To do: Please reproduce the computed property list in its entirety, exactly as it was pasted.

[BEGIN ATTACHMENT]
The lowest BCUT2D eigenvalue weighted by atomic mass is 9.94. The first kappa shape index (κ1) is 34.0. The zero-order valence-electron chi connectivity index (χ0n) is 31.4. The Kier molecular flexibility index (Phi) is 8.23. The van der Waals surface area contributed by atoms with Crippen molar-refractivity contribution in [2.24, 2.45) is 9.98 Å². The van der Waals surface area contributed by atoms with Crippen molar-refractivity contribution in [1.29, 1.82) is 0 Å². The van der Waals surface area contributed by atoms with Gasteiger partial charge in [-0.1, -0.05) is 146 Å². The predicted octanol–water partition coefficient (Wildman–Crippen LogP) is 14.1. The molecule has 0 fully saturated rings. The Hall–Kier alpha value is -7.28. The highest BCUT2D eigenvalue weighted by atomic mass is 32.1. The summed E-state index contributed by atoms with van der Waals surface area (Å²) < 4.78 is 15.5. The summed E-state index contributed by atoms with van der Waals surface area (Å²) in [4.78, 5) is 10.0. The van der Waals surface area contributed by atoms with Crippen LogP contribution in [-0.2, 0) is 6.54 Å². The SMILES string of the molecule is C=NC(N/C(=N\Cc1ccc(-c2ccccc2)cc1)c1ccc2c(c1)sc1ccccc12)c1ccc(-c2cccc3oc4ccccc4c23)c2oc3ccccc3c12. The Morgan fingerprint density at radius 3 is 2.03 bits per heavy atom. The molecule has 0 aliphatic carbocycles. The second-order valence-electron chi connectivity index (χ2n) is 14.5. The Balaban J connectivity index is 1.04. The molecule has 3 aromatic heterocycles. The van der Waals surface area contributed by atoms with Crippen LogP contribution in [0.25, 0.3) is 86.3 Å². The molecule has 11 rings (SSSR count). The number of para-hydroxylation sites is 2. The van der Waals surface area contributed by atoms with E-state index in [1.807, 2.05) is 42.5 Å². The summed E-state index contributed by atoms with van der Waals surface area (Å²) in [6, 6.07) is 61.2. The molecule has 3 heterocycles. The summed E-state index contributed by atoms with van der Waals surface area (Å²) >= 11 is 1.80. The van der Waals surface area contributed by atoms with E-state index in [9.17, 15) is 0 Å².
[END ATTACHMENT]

The lowest BCUT2D eigenvalue weighted by atomic mass is 9.94. The first kappa shape index (κ1) is 34.0. The zero-order valence-electron chi connectivity index (χ0n) is 31.4. The Kier molecular flexibility index (Phi) is 8.23. The van der Waals surface area contributed by atoms with Crippen molar-refractivity contribution in [2.24, 2.45) is 9.98 Å². The van der Waals surface area contributed by atoms with Crippen molar-refractivity contribution in [1.29, 1.82) is 0 Å². The van der Waals surface area contributed by atoms with Gasteiger partial charge in [-0.1, -0.05) is 146 Å². The predicted octanol–water partition coefficient (Wildman–Crippen LogP) is 14.1. The molecule has 0 fully saturated rings. The Hall–Kier alpha value is -7.28. The highest BCUT2D eigenvalue weighted by atomic mass is 32.1. The summed E-state index contributed by atoms with van der Waals surface area (Å²) < 4.78 is 15.5. The summed E-state index contributed by atoms with van der Waals surface area (Å²) in [4.78, 5) is 10.0. The van der Waals surface area contributed by atoms with Crippen LogP contribution in [-0.2, 0) is 6.54 Å². The SMILES string of the molecule is C=NC(N/C(=N\Cc1ccc(-c2ccccc2)cc1)c1ccc2c(c1)sc1ccccc12)c1ccc(-c2cccc3oc4ccccc4c23)c2oc3ccccc3c12. The Morgan fingerprint density at radius 3 is 2.03 bits per heavy atom. The molecule has 0 aliphatic carbocycles. The second-order valence-electron chi connectivity index (χ2n) is 14.5. The Balaban J connectivity index is 1.04. The molecule has 3 aromatic heterocycles. The van der Waals surface area contributed by atoms with Crippen LogP contribution in [0.25, 0.3) is 86.3 Å². The molecule has 11 rings (SSSR count). The number of para-hydroxylation sites is 2. The van der Waals surface area contributed by atoms with E-state index in [1.807, 2.05) is 42.5 Å². The summed E-state index contributed by atoms with van der Waals surface area (Å²) in [6, 6.07) is 61.2. The molecule has 3 heterocycles. The summed E-state index contributed by atoms with van der Waals surface area (Å²) >= 11 is 1.80. The van der Waals surface area contributed by atoms with E-state index in [9.17, 15) is 0 Å².